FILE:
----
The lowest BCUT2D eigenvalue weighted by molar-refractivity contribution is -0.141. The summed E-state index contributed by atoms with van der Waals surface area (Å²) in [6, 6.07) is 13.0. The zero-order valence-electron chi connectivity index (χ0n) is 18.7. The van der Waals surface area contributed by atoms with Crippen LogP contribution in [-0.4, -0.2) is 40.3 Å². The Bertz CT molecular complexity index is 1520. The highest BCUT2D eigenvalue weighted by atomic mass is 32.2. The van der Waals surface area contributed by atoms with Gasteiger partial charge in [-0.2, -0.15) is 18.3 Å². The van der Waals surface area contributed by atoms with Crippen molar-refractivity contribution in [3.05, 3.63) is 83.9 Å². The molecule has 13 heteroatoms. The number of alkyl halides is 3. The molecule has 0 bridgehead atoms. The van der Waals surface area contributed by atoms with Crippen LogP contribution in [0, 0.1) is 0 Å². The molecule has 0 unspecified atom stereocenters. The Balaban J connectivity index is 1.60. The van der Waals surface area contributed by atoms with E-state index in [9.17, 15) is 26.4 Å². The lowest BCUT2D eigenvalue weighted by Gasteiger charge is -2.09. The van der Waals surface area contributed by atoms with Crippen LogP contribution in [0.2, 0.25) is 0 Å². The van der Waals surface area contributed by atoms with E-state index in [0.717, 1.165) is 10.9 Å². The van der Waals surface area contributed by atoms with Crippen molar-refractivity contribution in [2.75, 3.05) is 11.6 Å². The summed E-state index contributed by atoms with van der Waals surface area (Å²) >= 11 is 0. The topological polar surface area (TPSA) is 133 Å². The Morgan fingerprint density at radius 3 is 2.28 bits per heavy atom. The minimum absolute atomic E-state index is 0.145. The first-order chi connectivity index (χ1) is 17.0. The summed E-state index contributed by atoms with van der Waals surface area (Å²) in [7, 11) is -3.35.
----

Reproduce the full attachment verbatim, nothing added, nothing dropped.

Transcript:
The lowest BCUT2D eigenvalue weighted by molar-refractivity contribution is -0.141. The summed E-state index contributed by atoms with van der Waals surface area (Å²) in [6, 6.07) is 13.0. The zero-order valence-electron chi connectivity index (χ0n) is 18.7. The van der Waals surface area contributed by atoms with Crippen LogP contribution in [-0.4, -0.2) is 40.3 Å². The Bertz CT molecular complexity index is 1520. The highest BCUT2D eigenvalue weighted by atomic mass is 32.2. The van der Waals surface area contributed by atoms with Gasteiger partial charge in [-0.2, -0.15) is 18.3 Å². The van der Waals surface area contributed by atoms with Crippen molar-refractivity contribution in [3.05, 3.63) is 83.9 Å². The molecule has 13 heteroatoms. The number of alkyl halides is 3. The molecule has 0 bridgehead atoms. The van der Waals surface area contributed by atoms with Crippen LogP contribution in [0, 0.1) is 0 Å². The molecule has 0 unspecified atom stereocenters. The Balaban J connectivity index is 1.60. The van der Waals surface area contributed by atoms with E-state index in [9.17, 15) is 26.4 Å². The lowest BCUT2D eigenvalue weighted by Gasteiger charge is -2.09. The van der Waals surface area contributed by atoms with Crippen LogP contribution in [0.2, 0.25) is 0 Å². The van der Waals surface area contributed by atoms with E-state index in [0.717, 1.165) is 10.9 Å². The van der Waals surface area contributed by atoms with Crippen molar-refractivity contribution in [2.75, 3.05) is 11.6 Å². The summed E-state index contributed by atoms with van der Waals surface area (Å²) >= 11 is 0. The topological polar surface area (TPSA) is 133 Å². The Morgan fingerprint density at radius 3 is 2.28 bits per heavy atom. The minimum absolute atomic E-state index is 0.145. The first-order chi connectivity index (χ1) is 17.0. The summed E-state index contributed by atoms with van der Waals surface area (Å²) in [7, 11) is -3.35.